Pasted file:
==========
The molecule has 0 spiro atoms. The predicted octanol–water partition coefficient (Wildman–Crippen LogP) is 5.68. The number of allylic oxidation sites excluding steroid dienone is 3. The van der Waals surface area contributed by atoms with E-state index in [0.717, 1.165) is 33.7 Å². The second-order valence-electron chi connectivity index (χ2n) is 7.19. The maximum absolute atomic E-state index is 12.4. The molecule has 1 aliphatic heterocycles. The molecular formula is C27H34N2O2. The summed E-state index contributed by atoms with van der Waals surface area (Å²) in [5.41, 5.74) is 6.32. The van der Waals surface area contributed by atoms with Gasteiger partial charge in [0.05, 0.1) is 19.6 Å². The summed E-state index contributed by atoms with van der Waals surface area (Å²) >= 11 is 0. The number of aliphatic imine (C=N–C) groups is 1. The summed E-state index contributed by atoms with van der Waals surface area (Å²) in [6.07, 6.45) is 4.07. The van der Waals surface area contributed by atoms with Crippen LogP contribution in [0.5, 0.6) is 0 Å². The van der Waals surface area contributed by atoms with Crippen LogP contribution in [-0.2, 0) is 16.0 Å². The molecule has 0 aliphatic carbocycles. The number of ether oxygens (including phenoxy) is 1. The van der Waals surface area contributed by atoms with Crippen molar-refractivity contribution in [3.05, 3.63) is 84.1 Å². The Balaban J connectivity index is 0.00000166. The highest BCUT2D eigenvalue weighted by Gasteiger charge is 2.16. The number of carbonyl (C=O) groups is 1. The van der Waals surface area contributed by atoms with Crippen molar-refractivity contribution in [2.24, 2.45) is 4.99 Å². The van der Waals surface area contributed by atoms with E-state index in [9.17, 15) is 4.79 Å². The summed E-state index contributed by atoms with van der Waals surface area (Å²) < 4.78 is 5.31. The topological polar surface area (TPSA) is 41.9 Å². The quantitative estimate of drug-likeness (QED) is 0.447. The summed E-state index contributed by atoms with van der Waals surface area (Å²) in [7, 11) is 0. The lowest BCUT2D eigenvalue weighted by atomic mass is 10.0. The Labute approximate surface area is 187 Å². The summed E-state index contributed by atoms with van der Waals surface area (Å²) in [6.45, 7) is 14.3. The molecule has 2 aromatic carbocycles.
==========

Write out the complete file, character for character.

The molecule has 0 spiro atoms. The predicted octanol–water partition coefficient (Wildman–Crippen LogP) is 5.68. The number of allylic oxidation sites excluding steroid dienone is 3. The van der Waals surface area contributed by atoms with E-state index in [0.717, 1.165) is 33.7 Å². The second-order valence-electron chi connectivity index (χ2n) is 7.19. The maximum absolute atomic E-state index is 12.4. The molecule has 1 aliphatic heterocycles. The molecular formula is C27H34N2O2. The summed E-state index contributed by atoms with van der Waals surface area (Å²) in [5.41, 5.74) is 6.32. The van der Waals surface area contributed by atoms with Gasteiger partial charge in [0.05, 0.1) is 19.6 Å². The summed E-state index contributed by atoms with van der Waals surface area (Å²) >= 11 is 0. The number of aliphatic imine (C=N–C) groups is 1. The summed E-state index contributed by atoms with van der Waals surface area (Å²) in [6.07, 6.45) is 4.07. The van der Waals surface area contributed by atoms with Crippen LogP contribution in [0.5, 0.6) is 0 Å². The van der Waals surface area contributed by atoms with Crippen LogP contribution in [-0.2, 0) is 16.0 Å². The molecule has 0 aliphatic carbocycles. The number of ether oxygens (including phenoxy) is 1. The van der Waals surface area contributed by atoms with Crippen molar-refractivity contribution in [3.05, 3.63) is 84.1 Å². The Balaban J connectivity index is 0.00000166. The highest BCUT2D eigenvalue weighted by Gasteiger charge is 2.16. The number of carbonyl (C=O) groups is 1. The van der Waals surface area contributed by atoms with Crippen molar-refractivity contribution in [2.24, 2.45) is 4.99 Å². The van der Waals surface area contributed by atoms with E-state index in [9.17, 15) is 4.79 Å². The summed E-state index contributed by atoms with van der Waals surface area (Å²) < 4.78 is 5.31. The topological polar surface area (TPSA) is 41.9 Å². The quantitative estimate of drug-likeness (QED) is 0.447. The summed E-state index contributed by atoms with van der Waals surface area (Å²) in [7, 11) is 0. The lowest BCUT2D eigenvalue weighted by atomic mass is 10.0. The Labute approximate surface area is 187 Å². The summed E-state index contributed by atoms with van der Waals surface area (Å²) in [6.45, 7) is 14.3. The molecule has 2 aromatic carbocycles.